He claimed that members of the Haitian community have also expressed fear for his wellbeing given his participation in yesterday's hearing.
"I stand here not as a Bahamian, American nor a Haitian," Mr Parisien said, "but as a humanitarian on behalf of humanity, not for any country. It only happened that the largest concerned group is the Haitian nationals and Bahamians of Haitian descent.
He added: "But every single migrant is affected by these governmental policies."
In his response, Mr Gomez underscored the country's established commitment to human rights in colonial and postcolonial history.
He pointed to the open invitation of the IACHR to conduct an onsite visit as evidence of the government's transparent adherence to the democratic rule of law, adding that the government would present its formal written response to concerns raised within a short period of time.
Mr Gomez also extended a personal invitation for commissioners to forge relationships with the academic community at the College of the Bahamas as it transitions to university status.
"The deepening of regional sensitivity to human rights and the understanding thereof depends in large measure upon a viable intellectual debate across cultures and borders," he said.
During his presentation, Mr Gomez displayed pictures of a safe house for minors and their mothers, and a new $1 million dormitory at the Carmichael Road Detention Center.
However, commissioners pointed out that the pictures did not alleviate concerns related to overcrowding and the large volume of detainees, and the detention of children.
Mr Gomez stated that overcrowding at the Carmichael Road Dentention Center was situational, adding that 172 men and 16 women were in detention.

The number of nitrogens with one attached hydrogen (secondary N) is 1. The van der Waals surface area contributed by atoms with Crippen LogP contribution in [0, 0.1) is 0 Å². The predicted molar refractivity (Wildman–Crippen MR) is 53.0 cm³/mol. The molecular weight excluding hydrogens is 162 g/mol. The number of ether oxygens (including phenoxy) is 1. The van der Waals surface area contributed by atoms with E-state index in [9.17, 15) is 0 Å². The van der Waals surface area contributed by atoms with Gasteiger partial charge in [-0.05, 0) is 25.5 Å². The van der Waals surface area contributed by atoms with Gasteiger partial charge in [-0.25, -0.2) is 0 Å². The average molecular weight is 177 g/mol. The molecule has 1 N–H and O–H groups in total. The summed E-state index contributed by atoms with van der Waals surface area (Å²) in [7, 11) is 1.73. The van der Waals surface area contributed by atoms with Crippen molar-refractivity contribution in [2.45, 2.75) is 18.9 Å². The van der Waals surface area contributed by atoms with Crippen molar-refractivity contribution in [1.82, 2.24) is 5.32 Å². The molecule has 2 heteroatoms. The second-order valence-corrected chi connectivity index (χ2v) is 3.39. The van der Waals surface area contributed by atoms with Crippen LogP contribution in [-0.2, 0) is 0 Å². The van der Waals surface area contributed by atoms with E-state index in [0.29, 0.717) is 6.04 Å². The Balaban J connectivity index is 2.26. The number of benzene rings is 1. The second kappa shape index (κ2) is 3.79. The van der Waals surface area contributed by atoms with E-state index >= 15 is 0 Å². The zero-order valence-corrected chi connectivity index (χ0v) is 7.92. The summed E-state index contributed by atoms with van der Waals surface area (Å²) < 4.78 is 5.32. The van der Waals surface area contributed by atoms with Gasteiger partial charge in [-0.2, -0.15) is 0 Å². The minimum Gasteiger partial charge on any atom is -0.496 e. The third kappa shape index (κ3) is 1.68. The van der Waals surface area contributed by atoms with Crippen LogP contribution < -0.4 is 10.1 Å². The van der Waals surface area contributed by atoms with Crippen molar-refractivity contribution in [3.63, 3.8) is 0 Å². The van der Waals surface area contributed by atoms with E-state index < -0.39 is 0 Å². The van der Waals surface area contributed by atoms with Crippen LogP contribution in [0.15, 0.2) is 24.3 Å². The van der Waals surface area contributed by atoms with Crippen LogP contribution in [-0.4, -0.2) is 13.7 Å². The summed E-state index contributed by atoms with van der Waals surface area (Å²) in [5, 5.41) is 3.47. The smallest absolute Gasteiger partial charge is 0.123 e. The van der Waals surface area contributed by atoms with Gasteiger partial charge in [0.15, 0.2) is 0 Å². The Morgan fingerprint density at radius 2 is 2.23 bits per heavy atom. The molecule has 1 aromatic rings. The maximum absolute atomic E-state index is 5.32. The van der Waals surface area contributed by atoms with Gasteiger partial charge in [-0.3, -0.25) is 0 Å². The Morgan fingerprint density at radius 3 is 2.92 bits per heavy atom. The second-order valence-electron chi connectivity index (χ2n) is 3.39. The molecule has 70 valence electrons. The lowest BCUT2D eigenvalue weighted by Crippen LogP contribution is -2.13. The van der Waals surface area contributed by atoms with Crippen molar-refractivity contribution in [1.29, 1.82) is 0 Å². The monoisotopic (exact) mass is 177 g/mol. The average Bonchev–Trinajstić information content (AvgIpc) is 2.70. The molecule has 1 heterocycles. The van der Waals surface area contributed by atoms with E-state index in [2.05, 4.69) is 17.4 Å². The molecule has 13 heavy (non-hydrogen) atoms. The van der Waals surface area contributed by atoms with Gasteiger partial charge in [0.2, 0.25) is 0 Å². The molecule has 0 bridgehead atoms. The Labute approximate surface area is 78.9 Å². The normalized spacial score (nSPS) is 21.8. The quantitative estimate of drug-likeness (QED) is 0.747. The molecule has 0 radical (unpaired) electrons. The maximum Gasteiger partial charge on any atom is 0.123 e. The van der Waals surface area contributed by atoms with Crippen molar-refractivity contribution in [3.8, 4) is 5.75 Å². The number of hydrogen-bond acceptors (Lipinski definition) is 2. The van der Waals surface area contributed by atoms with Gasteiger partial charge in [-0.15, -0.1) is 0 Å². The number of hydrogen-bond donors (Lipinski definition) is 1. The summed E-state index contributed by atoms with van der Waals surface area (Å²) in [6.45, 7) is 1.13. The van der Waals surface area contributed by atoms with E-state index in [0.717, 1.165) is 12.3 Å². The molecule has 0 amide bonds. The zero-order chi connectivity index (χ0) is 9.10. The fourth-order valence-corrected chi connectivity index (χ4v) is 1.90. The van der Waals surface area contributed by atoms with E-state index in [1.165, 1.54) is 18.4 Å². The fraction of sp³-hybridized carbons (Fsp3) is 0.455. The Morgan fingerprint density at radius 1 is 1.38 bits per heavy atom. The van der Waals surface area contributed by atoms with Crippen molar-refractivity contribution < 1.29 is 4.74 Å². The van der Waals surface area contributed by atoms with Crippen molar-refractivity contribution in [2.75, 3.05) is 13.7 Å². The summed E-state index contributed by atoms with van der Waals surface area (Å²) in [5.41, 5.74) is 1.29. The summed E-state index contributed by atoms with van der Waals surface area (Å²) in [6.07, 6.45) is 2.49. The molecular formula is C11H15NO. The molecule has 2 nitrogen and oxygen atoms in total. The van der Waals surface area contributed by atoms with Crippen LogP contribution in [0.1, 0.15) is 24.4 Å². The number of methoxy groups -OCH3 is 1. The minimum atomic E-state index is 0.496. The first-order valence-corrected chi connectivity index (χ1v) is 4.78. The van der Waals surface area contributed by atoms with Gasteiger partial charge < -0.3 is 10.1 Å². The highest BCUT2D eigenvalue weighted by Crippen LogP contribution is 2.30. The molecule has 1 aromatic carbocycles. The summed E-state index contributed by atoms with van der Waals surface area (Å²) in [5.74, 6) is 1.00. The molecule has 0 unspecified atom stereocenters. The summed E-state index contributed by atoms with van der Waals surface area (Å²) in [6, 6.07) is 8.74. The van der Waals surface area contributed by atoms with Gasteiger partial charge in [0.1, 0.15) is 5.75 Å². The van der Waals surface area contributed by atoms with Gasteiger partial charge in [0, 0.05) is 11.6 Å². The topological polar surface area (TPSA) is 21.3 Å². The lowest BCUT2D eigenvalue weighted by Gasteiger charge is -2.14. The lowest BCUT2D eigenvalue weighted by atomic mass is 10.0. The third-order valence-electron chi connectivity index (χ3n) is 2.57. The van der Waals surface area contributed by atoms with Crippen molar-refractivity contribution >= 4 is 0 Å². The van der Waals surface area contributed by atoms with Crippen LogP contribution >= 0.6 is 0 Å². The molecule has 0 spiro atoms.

Last night, Minister of Foreign Affairs and Immigration Fred Mitchell confirmed that the dormitory buildings were "finished some time ago and more recently received their occupancy certificates".
The IACHR presentation was the second visit to the OAS by the Grand Bahama Human Rights Association on the issue of migrant human rights.
President Fred Smith said that it was regrettable that human rights conditions had worsened in the country since his organisation's first appearance before the international body in the late 1980s.
At the hearing, Ms Antoine said: "I am also a bit unclear as to where policy stops and law begins, both in terms of the new bill that is before parliament and what exactly it will change but also in relation to the new policy.
"The due process requirements when you are detained, what happens next? Do you have an appeal? We were told that the Immigration Act already has those provisions in it and the constitution. International law's view is that detention must be a last resort, my understanding is that it is not a last resort so perhaps you can tell us a bit more about that."
Ms Antoine also expressed concerns over criminal implications the new law may impose on humanitarian efforts to assist persons that are suspected illegal migrants, whose illegal status may have been determined without due process.